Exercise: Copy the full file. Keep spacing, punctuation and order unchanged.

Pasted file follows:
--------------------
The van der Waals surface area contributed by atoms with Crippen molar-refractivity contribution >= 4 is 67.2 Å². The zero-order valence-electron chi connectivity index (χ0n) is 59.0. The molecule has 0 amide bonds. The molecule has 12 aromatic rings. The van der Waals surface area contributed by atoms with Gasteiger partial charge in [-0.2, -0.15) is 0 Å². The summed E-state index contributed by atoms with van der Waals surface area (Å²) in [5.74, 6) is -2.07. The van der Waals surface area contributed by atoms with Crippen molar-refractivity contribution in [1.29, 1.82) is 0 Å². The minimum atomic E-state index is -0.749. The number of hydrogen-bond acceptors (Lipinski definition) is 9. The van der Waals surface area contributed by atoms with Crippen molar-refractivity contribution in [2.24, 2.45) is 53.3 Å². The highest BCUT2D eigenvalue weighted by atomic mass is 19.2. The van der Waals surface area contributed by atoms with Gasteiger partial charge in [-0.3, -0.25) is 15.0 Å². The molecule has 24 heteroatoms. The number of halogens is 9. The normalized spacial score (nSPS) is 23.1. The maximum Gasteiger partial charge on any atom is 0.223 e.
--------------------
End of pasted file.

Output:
The van der Waals surface area contributed by atoms with Crippen molar-refractivity contribution >= 4 is 67.2 Å². The zero-order valence-electron chi connectivity index (χ0n) is 59.0. The molecule has 0 amide bonds. The molecule has 12 aromatic rings. The van der Waals surface area contributed by atoms with Gasteiger partial charge in [-0.2, -0.15) is 0 Å². The summed E-state index contributed by atoms with van der Waals surface area (Å²) in [5.74, 6) is -2.07. The van der Waals surface area contributed by atoms with Crippen molar-refractivity contribution in [1.29, 1.82) is 0 Å². The minimum atomic E-state index is -0.749. The number of hydrogen-bond acceptors (Lipinski definition) is 9. The van der Waals surface area contributed by atoms with Crippen molar-refractivity contribution in [2.24, 2.45) is 53.3 Å². The highest BCUT2D eigenvalue weighted by atomic mass is 19.2. The van der Waals surface area contributed by atoms with Gasteiger partial charge in [-0.3, -0.25) is 15.0 Å². The molecule has 24 heteroatoms. The number of halogens is 9. The normalized spacial score (nSPS) is 23.1. The maximum Gasteiger partial charge on any atom is 0.223 e.